Cainists couldn’t survive without a scapegoat—someone or something on whom he dumps his faults and inadequacies. Without a scapegoat, he would need to accept responsibility for his behavior, and that won’t ever happen. As mentioned before, it’s vitally important that Cain views himself as the good guy dressed in white and the Enabler as the bad seed dressed in black. Scapegoating, then, is equal to the funny line, “The devil made me do it” used in the seventies by the late comedian and actor Clerow Wilson, Jr., known professionally as Flip Wilson. The line became a national catch phrase to deny accountability. By all means scapegoating is anything but funny. It’s painful.
Projection and scapegoating, although unfair, let cainists disassociate from feelings of failure and shame. He’s brilliant, an Einstein. The Enabler is dumb, a sucker. He kicks off a smear campaign to make her look appalling or slothful so he can look awesome and ambitious. He’ll suck up to authority even though he holds intense rage toward all authority to project a false image to hide his real feelings. And when he maligns someone, he cleverly merges humor into his projection to make it seem palatable or publicly acceptable.
Cain’s scapegoats include everything from loved ones to business associates, from his car to the weather—anything that shifts the blame beyond himself. For example, when condo resident, Angela, scratched the paint off the wall with her fingernail and accused the contractor, Mason, of applying only one coat of paint, he adamantly denied it, blaming the problem on defective paint. In other words, the subnormal paint was the scapegoat for his inaction.
It’s sad that families and organizations throw cherished members under the bus, but it’s done all the time in dysfunctional systems, such as, alcoholic homes and cainistic families and organizations. It might take the Enabler years to understand that she was set up to deflect Cain’s inauthentic, deceitful behavior so he can look better than Jesus Christ himself. In fact, some Enablers go to their graves feeling like complete failures when they did nothing wrong. According to psychiatrist M. Scott Peck, scapegoating is “the genesis of human evil.”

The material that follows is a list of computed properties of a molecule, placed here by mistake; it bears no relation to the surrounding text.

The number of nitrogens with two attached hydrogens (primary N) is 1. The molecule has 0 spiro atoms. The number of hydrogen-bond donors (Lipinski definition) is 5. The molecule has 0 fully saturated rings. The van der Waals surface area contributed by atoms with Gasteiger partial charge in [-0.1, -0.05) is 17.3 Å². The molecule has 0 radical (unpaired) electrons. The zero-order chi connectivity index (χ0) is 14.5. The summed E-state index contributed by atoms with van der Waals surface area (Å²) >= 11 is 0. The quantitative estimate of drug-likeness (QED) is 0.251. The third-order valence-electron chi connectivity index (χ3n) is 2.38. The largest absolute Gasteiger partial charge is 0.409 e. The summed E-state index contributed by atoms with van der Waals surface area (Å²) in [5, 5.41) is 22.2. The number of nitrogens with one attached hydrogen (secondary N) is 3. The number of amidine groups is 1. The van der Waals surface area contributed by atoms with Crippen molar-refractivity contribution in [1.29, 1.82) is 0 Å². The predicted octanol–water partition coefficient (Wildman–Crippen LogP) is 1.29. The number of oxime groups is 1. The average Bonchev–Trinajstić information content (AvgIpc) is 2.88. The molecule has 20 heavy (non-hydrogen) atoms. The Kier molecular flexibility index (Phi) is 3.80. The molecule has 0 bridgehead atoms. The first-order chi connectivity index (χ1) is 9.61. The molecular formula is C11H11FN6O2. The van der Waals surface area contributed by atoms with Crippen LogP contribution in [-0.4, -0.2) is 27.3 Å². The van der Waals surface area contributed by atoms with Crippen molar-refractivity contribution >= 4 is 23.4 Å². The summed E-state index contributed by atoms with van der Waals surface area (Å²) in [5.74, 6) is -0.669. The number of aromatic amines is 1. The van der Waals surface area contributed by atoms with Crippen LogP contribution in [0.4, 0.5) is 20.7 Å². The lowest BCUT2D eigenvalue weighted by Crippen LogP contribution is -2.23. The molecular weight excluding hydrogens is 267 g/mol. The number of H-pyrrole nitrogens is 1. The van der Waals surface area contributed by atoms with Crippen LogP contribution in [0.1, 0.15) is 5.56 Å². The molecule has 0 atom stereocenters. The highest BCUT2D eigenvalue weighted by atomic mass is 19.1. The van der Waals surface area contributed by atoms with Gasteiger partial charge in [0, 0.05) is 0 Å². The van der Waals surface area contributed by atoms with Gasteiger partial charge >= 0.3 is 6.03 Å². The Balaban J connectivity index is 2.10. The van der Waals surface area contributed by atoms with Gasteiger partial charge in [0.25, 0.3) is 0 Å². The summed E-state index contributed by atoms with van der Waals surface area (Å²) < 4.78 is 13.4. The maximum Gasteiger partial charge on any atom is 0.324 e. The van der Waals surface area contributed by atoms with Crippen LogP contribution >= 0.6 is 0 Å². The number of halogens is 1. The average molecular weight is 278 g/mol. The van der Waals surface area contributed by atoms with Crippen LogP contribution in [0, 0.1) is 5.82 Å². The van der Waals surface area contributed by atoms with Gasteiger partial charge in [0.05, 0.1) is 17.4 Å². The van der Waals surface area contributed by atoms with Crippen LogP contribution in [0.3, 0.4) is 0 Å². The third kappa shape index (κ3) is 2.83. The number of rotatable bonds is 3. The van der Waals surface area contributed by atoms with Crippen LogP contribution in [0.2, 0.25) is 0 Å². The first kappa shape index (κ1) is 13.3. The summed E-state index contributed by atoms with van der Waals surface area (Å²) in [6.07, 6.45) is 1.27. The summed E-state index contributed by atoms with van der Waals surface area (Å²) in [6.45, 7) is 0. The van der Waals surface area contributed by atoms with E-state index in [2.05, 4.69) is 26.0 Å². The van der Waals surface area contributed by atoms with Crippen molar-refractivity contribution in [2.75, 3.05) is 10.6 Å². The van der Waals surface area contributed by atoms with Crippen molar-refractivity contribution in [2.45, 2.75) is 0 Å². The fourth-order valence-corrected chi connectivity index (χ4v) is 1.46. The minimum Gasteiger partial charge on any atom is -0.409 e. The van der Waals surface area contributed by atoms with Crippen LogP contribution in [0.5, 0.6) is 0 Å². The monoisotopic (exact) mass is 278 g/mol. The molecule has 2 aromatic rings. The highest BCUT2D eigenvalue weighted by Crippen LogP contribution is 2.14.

Previously, victims of cainists were lumped together as co-dependents, victims of domestic violence, those suffering from dependent personality disorder or pushovers for pathological love relationships none of which is precise. These labels or catchphrases have become outdated to describe traumatizing relational patterns. Counselors today use the phrases “trauma-based relating” or “PTSD-type feelings” to describe what the Enabler experiences. According to Sandra Brown, psychopathologist and CEO of The Institute for Relational Harm Reduction & Public Pathology Education and author of several books on psychopaths, there might be a flashing neon sign for the Enabler after all.
Brown was one of the first to study Enablers—family members, spouses, partners, friends, colleagues, children, or anyone drawn to and then left in the wake of Cain’s caustic behavior. In her book Women Who Love Psychopaths: Inside the Relationships of Inevitable Harm with Psychopaths, Sociopaths, and Narcissists (2009), she refers to these interactions as “relationships of inevitable harm.” She writes, “Some of the most disturbing realities are not that pathology exists but that so little public education for the general public exists.”
Brown found that stable, well-educated people are subject to Cain’s entrancement. Because of his extraordinary skills at exploiting the suggestibility of his targets, the dynamics for the Enabler are similar to being under a hypnotic spell. The misdiagnosis of these destructive relationships has failed to offer Enablers effective strategies.